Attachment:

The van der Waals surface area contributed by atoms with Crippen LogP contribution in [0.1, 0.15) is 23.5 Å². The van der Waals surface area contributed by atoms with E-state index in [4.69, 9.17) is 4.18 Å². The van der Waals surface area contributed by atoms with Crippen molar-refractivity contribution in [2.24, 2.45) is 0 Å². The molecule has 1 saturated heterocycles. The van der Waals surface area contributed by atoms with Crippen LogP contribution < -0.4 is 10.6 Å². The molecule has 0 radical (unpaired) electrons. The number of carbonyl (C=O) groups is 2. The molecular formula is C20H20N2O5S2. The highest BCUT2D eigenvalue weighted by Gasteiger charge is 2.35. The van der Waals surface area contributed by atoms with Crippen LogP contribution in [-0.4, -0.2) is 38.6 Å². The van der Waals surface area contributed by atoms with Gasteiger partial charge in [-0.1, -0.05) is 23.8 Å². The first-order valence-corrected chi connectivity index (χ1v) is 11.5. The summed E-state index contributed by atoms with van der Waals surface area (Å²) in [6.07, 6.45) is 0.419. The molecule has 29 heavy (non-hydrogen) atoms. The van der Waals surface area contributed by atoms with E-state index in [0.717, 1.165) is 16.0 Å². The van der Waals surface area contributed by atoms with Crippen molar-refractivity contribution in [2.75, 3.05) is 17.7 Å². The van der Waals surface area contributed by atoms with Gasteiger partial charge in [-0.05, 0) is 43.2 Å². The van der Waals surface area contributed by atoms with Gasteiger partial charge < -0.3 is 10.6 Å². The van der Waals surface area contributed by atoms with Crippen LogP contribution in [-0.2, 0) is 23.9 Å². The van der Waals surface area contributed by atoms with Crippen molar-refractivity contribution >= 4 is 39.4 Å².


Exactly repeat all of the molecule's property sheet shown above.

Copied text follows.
The van der Waals surface area contributed by atoms with Crippen LogP contribution in [0.1, 0.15) is 23.5 Å². The van der Waals surface area contributed by atoms with E-state index in [4.69, 9.17) is 4.18 Å². The van der Waals surface area contributed by atoms with Crippen molar-refractivity contribution in [2.24, 2.45) is 0 Å². The molecule has 1 saturated heterocycles. The van der Waals surface area contributed by atoms with Crippen LogP contribution < -0.4 is 10.6 Å². The molecule has 0 radical (unpaired) electrons. The number of carbonyl (C=O) groups is 2. The molecular formula is C20H20N2O5S2. The highest BCUT2D eigenvalue weighted by Gasteiger charge is 2.35. The van der Waals surface area contributed by atoms with Crippen LogP contribution in [-0.4, -0.2) is 38.6 Å². The van der Waals surface area contributed by atoms with Gasteiger partial charge in [-0.1, -0.05) is 23.8 Å². The first-order valence-corrected chi connectivity index (χ1v) is 11.5. The summed E-state index contributed by atoms with van der Waals surface area (Å²) in [6.07, 6.45) is 0.419. The molecule has 29 heavy (non-hydrogen) atoms. The van der Waals surface area contributed by atoms with E-state index in [0.717, 1.165) is 16.0 Å². The van der Waals surface area contributed by atoms with Crippen molar-refractivity contribution in [2.75, 3.05) is 17.7 Å². The van der Waals surface area contributed by atoms with Gasteiger partial charge in [-0.05, 0) is 43.2 Å². The van der Waals surface area contributed by atoms with Gasteiger partial charge < -0.3 is 10.6 Å². The van der Waals surface area contributed by atoms with Crippen LogP contribution in [-0.2, 0) is 23.9 Å². The van der Waals surface area contributed by atoms with Crippen molar-refractivity contribution >= 4 is 39.4 Å².